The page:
There’s a lot to consider when treating ADHD, including which different ADHD meds are commonly prescribed to kids — and why.

Attention deficit hyperactivity disorder (ADHD) is one of the most common childhood neurodevelopmental disorders. It involves challenges related to inattention, impulsivity, and hyperactivity.

Behavioral therapies and other psychological approaches can help manage symptoms by creating new habits and coping skills. For many children, however, symptoms of inattention, hyperactivity, and impulsivity can be overwhelming.

ADHD medications for kids can help keep symptoms from becoming impairing, allowing your child to focus on other aspects of everyday life.

Medications used for ADHD in children are divided into two categories:

  • stimulants
  • non-stimulants

Of these, stimulants are considered the first-line treatment approach.

It may seem counterintuitive to use stimulants to manage hyperactive, inattentive behavior. However, these medications work by increasing certain brain chemicals linked to concentration and thinking.

Due to their ability to be misused, doctors always prescribe stimulants with caution. Long-acting formulations can lower the risk of misuse.

Non-stimulants may take longer than stimulants to work. They’re prescribed if there are concerns about misuse, if your child has a sensitivity to stimulants, or when a stimulant isn’t effective or effective enough.

Stimulant ADHD meds for kids include:

  • amphetamine (Evekeo, Evekeo ODT, Dyanavel XR, Adzenys XR-ODT, Adzenys ER)
  • dextroamphetamine (Adderall, XR, Mydayis)
  • dexmethylphenidate (Focalin, Focalin XR)
  • methamphetamine (Desoxyn)
  • methylphenidate (Ritalin, Ritalin SR, Ritalin LA, Methylin, Adhansia XR, Aptensio XR, Daytrana, Jornay PM, QuilliChew ER, Quillivant XR, Concerta, Cotempla XR-ODT, Relexxi)
  • lisdexamfetamine (Vyvanse)

Non-stimulant ADHD meds for kids include:

According to the 2017 ADDitude Treatment Survey, Concerta (methylphenidate) was the most commonly prescribed ADHD medication for kids at the time of the survey.

In order of most used to least used, Concerta was followed by:

According to Dr. Dara Abraham, a psychiatrist specializing in ADHD from Philadelphia, Pennsylvania, methylphenidate is still the most popular ADHD medication used for children.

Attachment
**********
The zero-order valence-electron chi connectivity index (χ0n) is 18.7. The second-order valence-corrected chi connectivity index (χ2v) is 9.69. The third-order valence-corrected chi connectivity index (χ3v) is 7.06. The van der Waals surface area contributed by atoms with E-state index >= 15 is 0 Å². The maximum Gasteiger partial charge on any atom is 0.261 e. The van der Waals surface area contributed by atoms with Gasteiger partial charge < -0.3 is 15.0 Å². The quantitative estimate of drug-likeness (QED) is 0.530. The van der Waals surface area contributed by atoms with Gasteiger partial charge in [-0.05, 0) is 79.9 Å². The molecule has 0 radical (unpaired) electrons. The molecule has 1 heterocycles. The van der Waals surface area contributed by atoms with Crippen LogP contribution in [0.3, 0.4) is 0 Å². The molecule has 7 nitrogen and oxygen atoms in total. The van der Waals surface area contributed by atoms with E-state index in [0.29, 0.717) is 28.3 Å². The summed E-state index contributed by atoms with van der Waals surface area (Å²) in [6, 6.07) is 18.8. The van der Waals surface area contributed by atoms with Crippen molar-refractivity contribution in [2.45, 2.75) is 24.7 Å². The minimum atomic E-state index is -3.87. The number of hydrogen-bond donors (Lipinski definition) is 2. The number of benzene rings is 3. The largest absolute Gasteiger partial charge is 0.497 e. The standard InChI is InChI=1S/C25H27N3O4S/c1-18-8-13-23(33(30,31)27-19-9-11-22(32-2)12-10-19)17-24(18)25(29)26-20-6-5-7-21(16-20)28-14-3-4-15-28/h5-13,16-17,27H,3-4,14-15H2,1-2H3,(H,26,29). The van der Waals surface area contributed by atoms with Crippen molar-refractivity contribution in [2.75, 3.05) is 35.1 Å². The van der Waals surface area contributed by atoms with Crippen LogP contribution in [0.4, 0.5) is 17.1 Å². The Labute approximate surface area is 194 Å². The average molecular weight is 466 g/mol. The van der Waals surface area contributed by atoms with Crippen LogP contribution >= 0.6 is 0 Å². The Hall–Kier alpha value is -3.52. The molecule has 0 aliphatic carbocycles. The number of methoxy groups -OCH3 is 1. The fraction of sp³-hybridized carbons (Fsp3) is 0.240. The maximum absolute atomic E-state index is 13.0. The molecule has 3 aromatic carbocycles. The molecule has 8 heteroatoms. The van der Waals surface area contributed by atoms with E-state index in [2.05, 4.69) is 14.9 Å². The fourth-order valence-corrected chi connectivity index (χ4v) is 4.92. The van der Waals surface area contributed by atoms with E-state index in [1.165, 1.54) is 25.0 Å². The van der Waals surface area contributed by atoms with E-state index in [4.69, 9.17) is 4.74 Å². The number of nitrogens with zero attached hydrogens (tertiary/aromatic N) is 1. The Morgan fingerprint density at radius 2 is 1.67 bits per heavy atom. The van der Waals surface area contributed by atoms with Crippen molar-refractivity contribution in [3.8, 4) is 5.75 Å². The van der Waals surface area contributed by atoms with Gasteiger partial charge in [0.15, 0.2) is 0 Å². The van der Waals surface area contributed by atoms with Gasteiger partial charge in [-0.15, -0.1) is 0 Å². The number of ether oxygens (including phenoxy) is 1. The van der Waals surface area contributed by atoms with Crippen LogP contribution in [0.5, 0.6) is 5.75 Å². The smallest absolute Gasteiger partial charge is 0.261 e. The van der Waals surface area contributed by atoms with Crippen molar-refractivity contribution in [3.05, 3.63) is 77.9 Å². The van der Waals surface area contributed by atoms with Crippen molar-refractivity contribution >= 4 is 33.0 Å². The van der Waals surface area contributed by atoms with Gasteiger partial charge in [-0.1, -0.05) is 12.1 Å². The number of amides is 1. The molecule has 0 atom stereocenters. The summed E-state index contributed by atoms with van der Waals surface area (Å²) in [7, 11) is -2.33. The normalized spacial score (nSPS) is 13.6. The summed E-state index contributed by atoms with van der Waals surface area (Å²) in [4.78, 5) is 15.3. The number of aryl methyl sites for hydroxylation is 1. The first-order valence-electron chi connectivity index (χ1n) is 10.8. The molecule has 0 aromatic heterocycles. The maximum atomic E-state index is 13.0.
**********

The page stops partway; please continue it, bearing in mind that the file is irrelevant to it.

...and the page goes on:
“Methylphenidate is the medication most commonly prescribed for children with ADHD as it has a faster, gentler action than amphetamine,” she explains. “It works by preventing dopamine reuptake rather than just adding more to the system, providing an effective boost without overstimulation.”

How ADHD affects your child is unique. Even though an ADHD diagnosis means specific clinical symptoms are present, how those symptoms show up in everyday life can vary significantly.

Because of this, each child can be different when it comes to what works “best” for them.

In general, Dr. Amy Rollo, a psychotherapist specializing in neurodiversity from Houston, Texas, says that medication combined with psychotherapy is considered the most effective treatment approach.

“This does not mean that medication is necessary,” she states, “but research shows that the most helpful approach is medication combined with psychotherapy. Treatment can also include exercise, mindfulness-based practices such as yoga and meditation, parent coaching, and accommodations in the school setting.”

Almost all medications come with potential side effects, and stimulants are no exception.

While each medication may have its own list of adverse reactions, common stimulant side effects include:

  • loss of appetite
  • upset stomach
  • anxiety
  • insomnia
  • headache
  • irritability
  • dysphoria (a state of unhappiness or dissatisfaction with life)

Other rare, but potentially serious side effects include:

  • increased blood pressure or heart rate
  • shortness of breath
  • loss of circulation in the fingers or toes
  • unusually frequent, prolonged, or painful erections
  • muscle tissue breakdown
  • psychiatric events such as mania or psychosis
  • growth suppression
  • increased frequency of tics
  • drug dependency
  • suicide ideation

It’s natural to wonder whether ADHD medications are safe after viewing the list of potential side effects.

ADHD medications have been prescribed and studied for decades,” says Rollo. “As always, your medical provider is the best person to discuss safety, but rest assured this treatment approach has been studied for many decades.”

In a 2018 systematic review, researchers found that most ADHD meds for kids were well tolerated — just as well as a placebo — with only amphetamines and guanfacine cited as less well-tolerated compared with a placebo.

Research is ongoing, and researchers continue to monitor the safety of ADHD medication usage.

Additionally, a 2022 systematic review found no statistically significant association between ADHD medications and cardiovascular disease. This analysis included 19 observational studies with more than 3.9 million participants.

Abrahams adds, “It is essential to note that because each individual responds differently to drugs — and each case of ADHD involves different levels of severity — it is vital that a doctor evaluates each patient before prescribing any medication to determine which one will work best for them.”

Stimulants are the most commonly used ADHD meds for kids. Of these, Concerta and Adderall are two frequently prescribed types.

ADHD medications are considered safe when used correctly. Stimulants that cause undesirable side effects or don’t seem to be effective can be swapped out for non-stimulant options.

Your child might not need ADHD medications, but a multimodal approach of psychotherapy and medication use is considered the most effective treatment strategy for ADHD.